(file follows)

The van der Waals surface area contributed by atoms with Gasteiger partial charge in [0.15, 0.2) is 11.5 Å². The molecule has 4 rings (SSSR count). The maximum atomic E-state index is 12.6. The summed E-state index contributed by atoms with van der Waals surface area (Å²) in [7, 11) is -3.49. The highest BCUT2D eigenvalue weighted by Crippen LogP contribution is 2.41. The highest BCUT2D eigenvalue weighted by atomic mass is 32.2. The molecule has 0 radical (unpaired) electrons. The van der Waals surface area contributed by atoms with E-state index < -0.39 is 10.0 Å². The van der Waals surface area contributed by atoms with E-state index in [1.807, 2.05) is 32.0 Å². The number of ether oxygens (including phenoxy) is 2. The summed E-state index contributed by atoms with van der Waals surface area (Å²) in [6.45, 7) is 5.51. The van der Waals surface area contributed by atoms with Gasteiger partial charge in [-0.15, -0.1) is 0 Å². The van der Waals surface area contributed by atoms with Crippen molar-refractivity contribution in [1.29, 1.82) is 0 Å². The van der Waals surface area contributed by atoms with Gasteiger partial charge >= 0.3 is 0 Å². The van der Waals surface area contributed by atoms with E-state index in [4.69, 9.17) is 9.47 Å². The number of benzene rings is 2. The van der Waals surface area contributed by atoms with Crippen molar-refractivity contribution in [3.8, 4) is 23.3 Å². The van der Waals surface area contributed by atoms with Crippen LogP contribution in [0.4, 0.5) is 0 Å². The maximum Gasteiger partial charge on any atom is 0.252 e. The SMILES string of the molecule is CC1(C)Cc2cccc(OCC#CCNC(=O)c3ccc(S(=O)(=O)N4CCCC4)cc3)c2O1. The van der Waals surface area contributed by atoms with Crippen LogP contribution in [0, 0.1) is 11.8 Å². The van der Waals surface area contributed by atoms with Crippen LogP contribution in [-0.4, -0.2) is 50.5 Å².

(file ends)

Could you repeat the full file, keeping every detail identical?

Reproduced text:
The van der Waals surface area contributed by atoms with Gasteiger partial charge in [0.15, 0.2) is 11.5 Å². The molecule has 4 rings (SSSR count). The maximum atomic E-state index is 12.6. The summed E-state index contributed by atoms with van der Waals surface area (Å²) in [7, 11) is -3.49. The highest BCUT2D eigenvalue weighted by Crippen LogP contribution is 2.41. The highest BCUT2D eigenvalue weighted by atomic mass is 32.2. The molecule has 0 radical (unpaired) electrons. The van der Waals surface area contributed by atoms with E-state index < -0.39 is 10.0 Å². The van der Waals surface area contributed by atoms with E-state index in [1.807, 2.05) is 32.0 Å². The number of ether oxygens (including phenoxy) is 2. The summed E-state index contributed by atoms with van der Waals surface area (Å²) in [6.45, 7) is 5.51. The van der Waals surface area contributed by atoms with Gasteiger partial charge in [-0.15, -0.1) is 0 Å². The van der Waals surface area contributed by atoms with Crippen molar-refractivity contribution in [1.29, 1.82) is 0 Å². The van der Waals surface area contributed by atoms with Gasteiger partial charge >= 0.3 is 0 Å². The van der Waals surface area contributed by atoms with E-state index in [4.69, 9.17) is 9.47 Å². The number of benzene rings is 2. The van der Waals surface area contributed by atoms with Crippen molar-refractivity contribution in [3.8, 4) is 23.3 Å². The van der Waals surface area contributed by atoms with Crippen LogP contribution in [0.4, 0.5) is 0 Å². The maximum Gasteiger partial charge on any atom is 0.252 e. The SMILES string of the molecule is CC1(C)Cc2cccc(OCC#CCNC(=O)c3ccc(S(=O)(=O)N4CCCC4)cc3)c2O1. The van der Waals surface area contributed by atoms with Crippen LogP contribution in [0, 0.1) is 11.8 Å². The van der Waals surface area contributed by atoms with Crippen LogP contribution in [-0.4, -0.2) is 50.5 Å².